"Leaving the mice in charge of the cheese..." is how one commentator described the now far from unusual phenomenon of the pre-pack administration sale. But what is meant by a "pre-pack"; are they lawful and what is the legitimate area for concern? While they were fairly uncommon in the past, pre-packs now seem to have become all the rage. Why? What scope is there for challenge or review if abuse is suspected?
What is a "pre-pack"?
Quite simply it is the sale of the whole (or quite frequently part) of the business of a company shortly after the appointment of an administrator to a buyer and on terms which have been lined-up and agreed (pre-packaged) prior to the administrator's appointment. Frequently the acquirer may be a new company formed by or with the involvement of the directors of the company in administration - but not necessarily. More often than not, a pre-pack sale is made to an unconnected trade buyer – usually after an orderly sale process has failed to secure a solvent sale.
Are they lawful?
Yes. Although the Enterprise Act 2002 (and previously the Insolvency Act 1986) contemplates that the administrator will call a meeting of creditors and present his proposals for dealing with the assets of the company (including any sale) to the creditors for approval, it has long been recognised that in some cases this will not be possible. There are sometimes compelling reasons to do with the nature of the business which means that it will not be possible to have a period of orderly trading in administration until the business is offered for sale and the approval of creditors secured. In some cases, because of the nature of the business, there is simply not the time to consult creditors about a sale. It was always the case that certain types of business (particularly contracting, consulting or "people" businesses) might evaporate into insolvency unless sold very quickly. Since the decision in the T&D Industries case it has been clear that an administrator has the power to sell before the creditors' meeting and that it is the administrator, rather than the court, which must exercise commercial judgement in deciding whether to do so.
Since that case, we have also had the Enterprise Act 2002 all but abolish the power of debenture holders to appoint administrative receivers and as a result secured lenders such as banks are less likely to take the risk of funding trading while in insolvency. These two developments have contributed towards the trend to pre-packs now being the rule rather than the exception.
Open to abuse!
Many people are suspicious when they see a business being sold free of its existing liabilities, and often to the existing management. Should this be allowed? Well it is certainly the case that the existing company cannot and should not carry on trading if it is loss-making and insolvent. To do so would risk increasing the loss to some if not all of the creditors, and expose the directors to personal liability for wrongful trading and possibly disqualification. If it is accepted that insolvency processes should seek to preserve economic continuity then it is better that part of the business survives in a new entity - even if some creditors lose out, than to collapse entirely, with the loss of all the jobs and all the economic value.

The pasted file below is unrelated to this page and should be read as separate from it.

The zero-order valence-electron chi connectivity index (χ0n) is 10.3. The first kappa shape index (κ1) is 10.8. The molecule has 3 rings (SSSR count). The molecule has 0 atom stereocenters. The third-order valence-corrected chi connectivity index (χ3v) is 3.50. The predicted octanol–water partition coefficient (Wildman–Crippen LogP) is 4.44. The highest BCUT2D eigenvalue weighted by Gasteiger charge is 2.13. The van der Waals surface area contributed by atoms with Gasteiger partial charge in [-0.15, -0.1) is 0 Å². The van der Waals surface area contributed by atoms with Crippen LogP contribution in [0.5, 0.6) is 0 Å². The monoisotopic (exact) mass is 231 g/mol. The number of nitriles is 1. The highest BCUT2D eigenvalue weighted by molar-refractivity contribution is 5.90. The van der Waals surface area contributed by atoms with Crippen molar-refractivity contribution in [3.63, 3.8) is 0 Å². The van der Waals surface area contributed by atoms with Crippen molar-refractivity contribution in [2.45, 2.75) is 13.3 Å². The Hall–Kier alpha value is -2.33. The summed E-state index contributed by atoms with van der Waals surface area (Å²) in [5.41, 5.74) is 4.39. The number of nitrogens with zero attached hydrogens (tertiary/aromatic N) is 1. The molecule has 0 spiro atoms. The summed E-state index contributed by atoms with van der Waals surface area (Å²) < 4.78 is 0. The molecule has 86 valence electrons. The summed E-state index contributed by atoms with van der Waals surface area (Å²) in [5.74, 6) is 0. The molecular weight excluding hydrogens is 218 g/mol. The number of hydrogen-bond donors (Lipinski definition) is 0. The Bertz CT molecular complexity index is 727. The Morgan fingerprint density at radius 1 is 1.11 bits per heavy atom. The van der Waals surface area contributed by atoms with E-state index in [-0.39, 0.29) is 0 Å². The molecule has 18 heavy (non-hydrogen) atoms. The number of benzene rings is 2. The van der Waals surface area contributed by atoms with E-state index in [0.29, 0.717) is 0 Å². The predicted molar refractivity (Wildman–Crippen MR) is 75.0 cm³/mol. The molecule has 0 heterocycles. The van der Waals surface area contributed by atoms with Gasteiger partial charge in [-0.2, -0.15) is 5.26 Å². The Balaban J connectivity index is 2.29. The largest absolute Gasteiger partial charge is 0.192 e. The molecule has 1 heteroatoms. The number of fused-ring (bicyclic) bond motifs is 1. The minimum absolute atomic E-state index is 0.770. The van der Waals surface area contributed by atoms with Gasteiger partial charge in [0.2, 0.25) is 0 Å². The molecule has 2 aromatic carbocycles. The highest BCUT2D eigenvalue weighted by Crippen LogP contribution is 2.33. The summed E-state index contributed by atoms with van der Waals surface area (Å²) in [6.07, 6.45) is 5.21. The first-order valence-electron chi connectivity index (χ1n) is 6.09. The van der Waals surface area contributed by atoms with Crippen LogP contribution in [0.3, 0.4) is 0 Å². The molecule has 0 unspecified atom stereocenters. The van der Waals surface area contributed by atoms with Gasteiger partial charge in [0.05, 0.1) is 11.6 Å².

Public concern about lack of transparency and possible mischief led to the issue of a Statement of Insolvency Practice (SIP 16) by R3, the body which regulates the activities of insolvency practitioners. In order to allay public fears about "pre-packs" it sets out the factors which administrators should take into account in any case involving a pre-pack, and also requires administrators to be open and provide information to creditors (including a detailed explanation and justification of why a pre-packaged sale was undertaken) so that they can be satisfied that the administrator has acted with due regard to the interests of all creditors.
Similarly the "Phoenix company" rules on re-use of company and business names by directors of failed businesses under Section 216 of the Insolvency Act 1986 require transparency and notification to all creditors where the business is sold to the existing management and they intend to carry on business in a new entity under the same or a similar name.
Is it possible to challenge a pre-pack?
If there are grounds to suspect abuse of process then the administrator can be challenged for misfeasance under paragraph 75 of Schedule B1 to the Insolvency Act 1986, or possibly injuncted from concluding a sale, if the facts come to light in time. But it is not the case that just because some creditors will lose out that something must be amiss. In the vast majority of cases, administrators and their advisors act properly and professionally in the best interests of the creditors as whole, with a view to preserving at least part of the failed business, together with as many jobs as possible.
Properly conducted and used in an appropriate case pre-packs have a legitimate role to play in preserving some economic activity and employment even where it is not possible to rescue the failing company itself. Equally they present the opportunity for both management teams and trade buyers to secure the viable parts of a failed business on sustainable terms, which has to be in the interests of customers, suppliers, employees and the wider economy.